Jesus spent thirty years roaming around the little corner of the globe he happened upon, noting the complete insanity of its inhabitants, and then spent three years admonishing them…and I summarize (and use my “literary” license)…to “get over yourself!” And then he provided specifics about how to accomplish this self-abnegation, which are eloquently described in the New Testament and then later summarized by W. H. Auden (or was it Leonard Cohen?), “Climb the rugged cross of the moment and let your illusions die.” Yes, dying to self ultimately means being disillusioned and seeing yourself as you really are, just a “poor bare forked creature” (King Lear) “pelted” by the same “pitiless storm” that has pelted us for eons.
In that moment of humility, i.e. humiliation, one can then choose to affirm with belief/action what his/her ultimate value is and then be guided toward that end. But one is then shorn of his/her grandiosity and realizes that he/she is a mere human, a human be-ing, and has that station by virtue of the simple but illimitable and marvelous grace of God. For, “by him all things cohere”; yes, even the simple be-ing of my day to day life exists and “coheres” by the grace of God. Therefore, I don’t have anything to prove, I don’t have to persuade you to subscribe to my creed, I merely have to be. And as I “be”, the Grace of God will flow through me; and the universe…and His will…will unfold. But if I stubbornly adhere to my own agenda, to my own ego-driven demands….”enlightened” and “Christian” as I might assume them to be…then the “flow” cannot take place, at least through me.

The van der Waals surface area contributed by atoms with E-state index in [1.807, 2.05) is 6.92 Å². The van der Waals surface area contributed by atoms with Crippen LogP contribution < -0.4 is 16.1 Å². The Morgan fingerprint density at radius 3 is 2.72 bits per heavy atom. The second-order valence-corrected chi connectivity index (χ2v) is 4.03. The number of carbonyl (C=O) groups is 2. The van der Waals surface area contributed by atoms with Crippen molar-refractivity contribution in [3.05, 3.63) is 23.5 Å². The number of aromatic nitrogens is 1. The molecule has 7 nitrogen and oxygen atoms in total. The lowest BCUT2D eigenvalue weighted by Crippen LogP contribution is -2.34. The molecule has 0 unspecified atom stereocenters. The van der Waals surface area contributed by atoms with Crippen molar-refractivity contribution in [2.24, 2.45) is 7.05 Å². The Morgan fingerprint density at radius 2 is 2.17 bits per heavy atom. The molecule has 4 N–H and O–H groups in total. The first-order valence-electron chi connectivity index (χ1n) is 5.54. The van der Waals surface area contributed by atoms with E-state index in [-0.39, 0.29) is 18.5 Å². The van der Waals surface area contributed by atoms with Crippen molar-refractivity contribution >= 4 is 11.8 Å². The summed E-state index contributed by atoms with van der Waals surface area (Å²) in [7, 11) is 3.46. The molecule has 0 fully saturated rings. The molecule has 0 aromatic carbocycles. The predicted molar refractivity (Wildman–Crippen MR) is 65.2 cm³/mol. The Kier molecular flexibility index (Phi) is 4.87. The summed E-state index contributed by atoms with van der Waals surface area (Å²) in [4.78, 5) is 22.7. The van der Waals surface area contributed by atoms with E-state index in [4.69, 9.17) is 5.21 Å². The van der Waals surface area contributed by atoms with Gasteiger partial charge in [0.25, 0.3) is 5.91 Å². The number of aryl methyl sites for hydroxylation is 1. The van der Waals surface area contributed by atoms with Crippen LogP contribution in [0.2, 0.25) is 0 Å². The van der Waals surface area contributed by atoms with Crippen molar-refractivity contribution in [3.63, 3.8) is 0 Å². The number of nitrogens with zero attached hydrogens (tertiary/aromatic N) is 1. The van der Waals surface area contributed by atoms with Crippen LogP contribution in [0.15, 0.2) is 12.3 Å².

Yes, the meaning of the Cross is to “get over yourself.” It is easier to invest in the gore of the Cross and to self-flagellate with an emotional anguish. It is much more difficult to “get over yourself”, to die to the ego and do so daily as Paul admonished, and then engage more fully and maturely in the human enterprise.